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Black Sky Hazards & Grid Resilience

June 15, 2021
A black sky event, then, is the black swan’s meaner uncle.

Near the end of 2019, when life was still “normal,” I began planning a live event for T&D World. The topic would cover black sky events and grid resilience, which was particularly relevant at the time. I would love to take credit for being prophetic and hitting the mark with that topic. Still, there was no way to have anticipated some of the events we have experienced since 2020, i.e., pandemic, social unrest, cybersecurity incidents, and relatively large outages from wildfires, hurricanes, and ice storms. Given the nature of critical infrastructure, I think our industry was already perhaps one of the best prepared for these types of disasters. However, 2020 has still heightened our awareness regarding the fragility and interdependencies of our modern connected world, as well as the potentially catastrophic outcomes of grid failure. More so than ever, the improbable is probable, and how we assess risk is changing. For example, last February, the power grid in Texas was a mere couple of minutes from crashing. Unfortunately, most of the public does not understand the implications. Still, many unsung heroes in the power industry work in the background to develop engineering and operational controls to keep that precise scenario from occurring.

What Exactly is a Black Sky Event?

At this point, you are probably familiar with the term “black swan” event. Investopedia.com defines this as an unpredictable event beyond what is normally expected of a situation and has potentially severe consequences. In addition, black swan events are characterized by their extreme rarity, severe impact, and widespread insistence that they were obvious in hindsight.  

A black sky event, then, is the black swan’s meaner uncle. The Electric Infrastructure Security (EIS) Council, who coined the term, defines it as a catastrophic event that severely disrupts the normal functioning of our critical infrastructures in multiple regions for long durations. These devastating events could either be manmade or natural hazards. Examples of manmade hazards are high altitude electromagnetic pulse, intentional electromagnetic interference, cyberterrorism, physical attacks. Natural hazards include serious earthquakes, severe space weather, and hurricanes.

In a black sky event, an unprotected grid would cause an extended duration power outage and precipitate cascading, direct and indirect failures of other critical societal infrastructures. These other infrastructures include oil, gas, transportation, water, wastewater, and so on. As a result, everything we depend on will start to fail. For all practical purposes, we would be thrown back in time over 100 years.  This description begins to sound a little bit like what parts of Texas started to experience in February, doesn’t it?

Manmade Hazards

High Altitude Electromagnetic Pulse – A nuclear detonation in the upper atmosphere creates an electromagnetic pulse (EMP), a powerful, damaging electromagnetic field covering a subcontinent-scale region.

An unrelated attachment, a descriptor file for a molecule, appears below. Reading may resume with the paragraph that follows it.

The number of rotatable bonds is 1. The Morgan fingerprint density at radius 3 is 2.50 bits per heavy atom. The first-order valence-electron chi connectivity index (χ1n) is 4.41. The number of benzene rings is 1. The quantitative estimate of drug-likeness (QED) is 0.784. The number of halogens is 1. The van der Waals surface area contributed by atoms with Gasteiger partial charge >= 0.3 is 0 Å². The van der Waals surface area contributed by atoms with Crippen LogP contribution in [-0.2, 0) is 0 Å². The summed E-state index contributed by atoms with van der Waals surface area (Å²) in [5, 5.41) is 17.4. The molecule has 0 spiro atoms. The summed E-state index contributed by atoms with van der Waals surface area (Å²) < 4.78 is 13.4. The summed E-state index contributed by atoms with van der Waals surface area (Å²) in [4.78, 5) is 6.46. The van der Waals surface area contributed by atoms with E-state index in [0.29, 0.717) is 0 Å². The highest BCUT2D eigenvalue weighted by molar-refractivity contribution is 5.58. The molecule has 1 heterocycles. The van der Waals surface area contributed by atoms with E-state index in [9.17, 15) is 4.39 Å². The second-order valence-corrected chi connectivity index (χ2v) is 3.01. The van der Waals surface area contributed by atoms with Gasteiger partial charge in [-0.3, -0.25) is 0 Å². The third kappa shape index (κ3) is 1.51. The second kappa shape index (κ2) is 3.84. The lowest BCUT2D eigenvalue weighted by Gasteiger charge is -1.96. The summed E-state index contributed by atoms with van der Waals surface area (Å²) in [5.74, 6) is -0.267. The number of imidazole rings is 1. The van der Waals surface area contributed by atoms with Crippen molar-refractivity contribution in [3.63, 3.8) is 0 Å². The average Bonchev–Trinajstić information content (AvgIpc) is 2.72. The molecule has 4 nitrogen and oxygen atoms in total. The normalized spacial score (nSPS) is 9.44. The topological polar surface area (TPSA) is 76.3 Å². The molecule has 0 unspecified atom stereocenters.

Intentional Electromagnetic Interference (IEMI, also known as radiofrequency weapons) – The pulse from IEMI devices can be higher in magnitude and frequency than EMP. However, the effective range is shorter for discrete targets. According to the EIS Council, IEMI weapons can “damage or destroy microprocessors, corrupt or wipe out data on hard drives, and could cause misoperation of relays and electrical arcing in high power system components, such as transformers.”

Cyberterrorism – Utilities are attacked thousands of times per day and must secure their systems against these threats. Federal agencies and utilities have partnered to share information and protect against this risk. According to the EIS Council, an extended power outage caused by a cyber-attack would jeopardize the functioning of hospitals, municipal water systems, and other infrastructure vital for saving and sustaining lives. It would also directly threatening state information networks and functions that are vital for the continuity of government and the delivery of essential services.”

Physical Attacks – Coordinated physical assaults on critical infrastructure could create outages with a broad geographic scope and long duration.

Natural Hazards

Serious earthquakes could cause geomagnetic disturbance (severe space weather), hurricanes, and other extreme weather events have the potential to cause power outages much more severe in terms of temporal and geographic scope than outages we have experienced in the past. “There is compelling evidence that the increase in severe weather patterns in recent decades signifies a general increasing severity in these regards, either due to periodic, heuristic factors, or to the climate change effects induced by modern society.”

Utilities have many lessons learned from previous disasters and make an array of investments to address grid resilience. In addition, regulatory commissions and other leaders are spearheading a range of initiatives to help utilities prepare and review these investments.

Join Us!

T&D World will hold a utility-led event focused on black sky hazards and grid resilience on Oct. 11-12 at the Gaylord Texas in Dallas, TX. Three tracks will explore (1) risk assessment, planning, and prevention, (2) response and recovery, and (3) technology innovations. Please visit https://events.tdworld.com/2021/1200402?ref=VirtualNav to submit a session proposal or register for this event. After many long months without travel, I look forward to catching up with many of you!

Until next time, stay safe and healthy!

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